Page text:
I didn’t and don’t oppose the war. It was a tough deicsion that needed to be made. The principle being invoked by the LP for me is limited government. I don’t think the LP has any sense at all when it comes to defense or foreign policy. The whole beware foreign entanglements concept is invoked as an answer to every problem, and if I hear the term blowback a few more times without recognition that sitting on your butt also has negative consequences, I’ll be ill.

  15. Huh?

    Seriously, do you (and do you suppose “most Americans”) equate rich liberals with avarice? I’m always hearing from conservatives that liberals hate the rich, and are out to harm them with punitive taxation (34%, I’m going to faint!), redistribution, etc. etc. etc. It seems a little silly to me to level a charge of avarice at somebody for…voting to raise his own taxes.

    Am I missing something?

  16. Am I missing something?

    You’re missing the animus among a large number of taxpayers/voters against the notion that the money they earn is forfeit to bureaucrats unless they can justify a need to keep it, as well as the idea that said animus is selfish and irrational (34%, I’m going to faint!).

  17. Joe, nice way to grab the wrong end of the stick, then run with it.

    You said: Most Americans don’t hate people or corporations for having money, they hate those who have money and use it to screw people or buy themselves favors.

    During the whole tax rebate debate all I heard from the opponents (mostly Democrats) were how this “benefited the rich and screwed the poor.” Mind you there was no substantive debate about exactly how it did either; it was just always assumed. The rebate opponent?s entire argument consisted of “the rich get richer, and the poor get poorer.”

    As for and are out to harm them with punitive taxation (34%, I’m going to faint!)

    I take it you slept through Regan?s tax cut as well. Its “only” 34% thanks mainly to the Gipper. The “rich” used to take it in the ass to the tune of 70%, and the left bitched and moaned about that tax break too.

  18. …both very interesting, and both completely irrelevant to my question.

  19. Jose Ortega y Gasset,

    I feel your pain, but, to me, registering my dissatisfaction with the War, the Patriot Act and Donald Rumsfeld’s lack of accountability is more important than trying to teach Libertarian convention delegates some kind of lesson.

  20. “The Americans I know associate rich politicians with avarice if the politicians is of the political party they do not support. If the politician is of the party they support, the politician is a “successful business person, attorney, etc.”

    One man’s avarice is another man’s virtue.”

    So what about swing voters?

  21. …both very interesting, and both completely irrelevant to my question.

    … just like your original reply to mine.

  22. He doesn’t need to do anything other than say things like, “But I’m not Bush,” and “Halliburton.”

    The success of his campaign depends on his not trying too hard. He should capitalize on the fact that no one will demand a plan from him as long as he is simply not Bush. If he keeps talking about jobs, someone might get around to asking him how he plans on creating them out of thin air, and only good ones, too.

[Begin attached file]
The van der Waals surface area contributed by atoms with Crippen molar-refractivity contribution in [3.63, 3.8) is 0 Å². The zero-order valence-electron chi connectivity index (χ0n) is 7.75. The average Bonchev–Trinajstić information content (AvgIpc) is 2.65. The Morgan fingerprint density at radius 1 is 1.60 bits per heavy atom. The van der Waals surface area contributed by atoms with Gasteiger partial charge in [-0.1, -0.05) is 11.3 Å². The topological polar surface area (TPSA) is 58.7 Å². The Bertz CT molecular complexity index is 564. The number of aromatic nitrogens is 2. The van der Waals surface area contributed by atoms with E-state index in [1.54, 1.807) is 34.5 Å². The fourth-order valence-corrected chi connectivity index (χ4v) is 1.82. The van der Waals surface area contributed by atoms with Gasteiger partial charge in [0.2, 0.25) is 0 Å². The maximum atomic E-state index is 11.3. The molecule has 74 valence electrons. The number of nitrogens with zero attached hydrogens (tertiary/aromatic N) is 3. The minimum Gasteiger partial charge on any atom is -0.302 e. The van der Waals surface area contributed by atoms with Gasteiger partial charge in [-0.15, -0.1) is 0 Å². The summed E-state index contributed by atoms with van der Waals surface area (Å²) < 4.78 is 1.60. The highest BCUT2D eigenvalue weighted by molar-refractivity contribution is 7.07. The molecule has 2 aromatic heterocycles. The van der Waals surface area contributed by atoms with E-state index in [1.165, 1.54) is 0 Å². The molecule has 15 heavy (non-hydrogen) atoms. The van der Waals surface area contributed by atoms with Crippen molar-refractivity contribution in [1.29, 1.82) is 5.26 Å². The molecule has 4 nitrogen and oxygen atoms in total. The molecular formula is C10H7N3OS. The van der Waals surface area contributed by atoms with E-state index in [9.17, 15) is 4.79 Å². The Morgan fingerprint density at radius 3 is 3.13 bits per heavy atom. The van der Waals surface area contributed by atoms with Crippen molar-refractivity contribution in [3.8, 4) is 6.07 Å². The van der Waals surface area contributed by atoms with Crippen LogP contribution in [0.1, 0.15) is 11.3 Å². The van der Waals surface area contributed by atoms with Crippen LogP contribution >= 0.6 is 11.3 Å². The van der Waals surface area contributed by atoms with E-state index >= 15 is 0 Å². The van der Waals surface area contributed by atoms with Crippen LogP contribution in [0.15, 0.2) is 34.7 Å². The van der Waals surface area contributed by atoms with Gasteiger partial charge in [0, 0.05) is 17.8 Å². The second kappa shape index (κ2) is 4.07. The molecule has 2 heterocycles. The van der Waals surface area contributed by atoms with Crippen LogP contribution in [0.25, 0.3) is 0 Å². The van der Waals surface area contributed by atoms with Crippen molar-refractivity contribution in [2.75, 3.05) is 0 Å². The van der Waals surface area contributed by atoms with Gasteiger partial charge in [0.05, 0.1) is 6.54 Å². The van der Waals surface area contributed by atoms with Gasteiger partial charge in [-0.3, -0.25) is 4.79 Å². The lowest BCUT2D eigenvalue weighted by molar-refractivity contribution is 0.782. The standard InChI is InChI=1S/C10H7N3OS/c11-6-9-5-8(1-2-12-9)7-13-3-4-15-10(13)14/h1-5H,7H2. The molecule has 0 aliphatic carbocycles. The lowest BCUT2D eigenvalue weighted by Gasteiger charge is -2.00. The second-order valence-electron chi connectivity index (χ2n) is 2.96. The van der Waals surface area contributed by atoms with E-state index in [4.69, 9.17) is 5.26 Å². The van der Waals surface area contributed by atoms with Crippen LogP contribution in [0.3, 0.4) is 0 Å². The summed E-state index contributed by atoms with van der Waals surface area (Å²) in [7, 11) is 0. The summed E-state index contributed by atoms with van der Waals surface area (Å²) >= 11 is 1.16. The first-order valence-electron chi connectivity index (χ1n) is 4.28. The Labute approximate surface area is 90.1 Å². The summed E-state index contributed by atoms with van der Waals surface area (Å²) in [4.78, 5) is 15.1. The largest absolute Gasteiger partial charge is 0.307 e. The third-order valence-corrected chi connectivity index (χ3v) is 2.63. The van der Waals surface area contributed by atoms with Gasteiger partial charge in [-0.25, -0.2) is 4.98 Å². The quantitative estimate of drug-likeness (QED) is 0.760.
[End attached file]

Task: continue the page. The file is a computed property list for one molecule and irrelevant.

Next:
23. “….appearing comfortable jostling and joshing with voters….”

    “Appearing” is the key word here. Bush never appears in any venue where the audience hasn’t been carefully cherry-picked, and any possible bearers of discouraging words banished to the outer realms of the Free Speech Zone. It’s hard enough for Rove to point him at the teleprompter and keep him on script without distractions.

  24. In contrast, Kerry, the windsurfing ski bum who married the mint, has zero common touch.

    Though I’m (unhappily) voting for the guy, I note that this sentence made me laugh — and cry. Why can’t he just play touch football??

  25. “Kerry–a bazillioniare blowhard who works crowds like the Frankenstein monster terrorizing villagers…”

    Just wanted to let you know hot tea streaming out of my nose is not an unpainful thing.

  26. “He doesn’t need to do anything other than say things like, “But I’m not Bush,” and “Halliburton.”

    I suspect the Halliburton thing doesn?t play well coming from someone who married a pile of money, and as far as differentiating himself from Bush, what issue is he going to do that on, free trade? Kerry has refused to significantly differentiate himself on the issue, the War.

    The swing vote isn’t going to break one way or the other over environmental policy this time around, but if Kerry had given us more of a choice by going against the Patriot Act or taking a stand on Gay Marriage, he might not be in the same kind of danger that he?s in right now, and I think Kerry’s biggest danger is being seen as Bush-lite. Why vote for an imitation when you can vote for the real thing?

  27. You’re basically talking about white working class voters. Kerry does not need to win among this group, just lose by less than 10%. And Jason analyzes them just right – Bush is losing them, and Kerry could pick them up by default.

    Good article in The New Republic about this demo.

  28. “I suspect the Halliburton thing doesn?t play well coming from someone who married a pile of money”

    I suspect your eagerness to believe conservative rhetoric – domestic spending=class war – is blinding you to how most Americans feel. Most Americans don’t hate people or corporations for having money, they hate those who have money and use it to screw people or buy themselves favors.

  29. Good article in The New Republic about this demo.

    The New Republic understands working-class white males about as well as I understand Cantonese.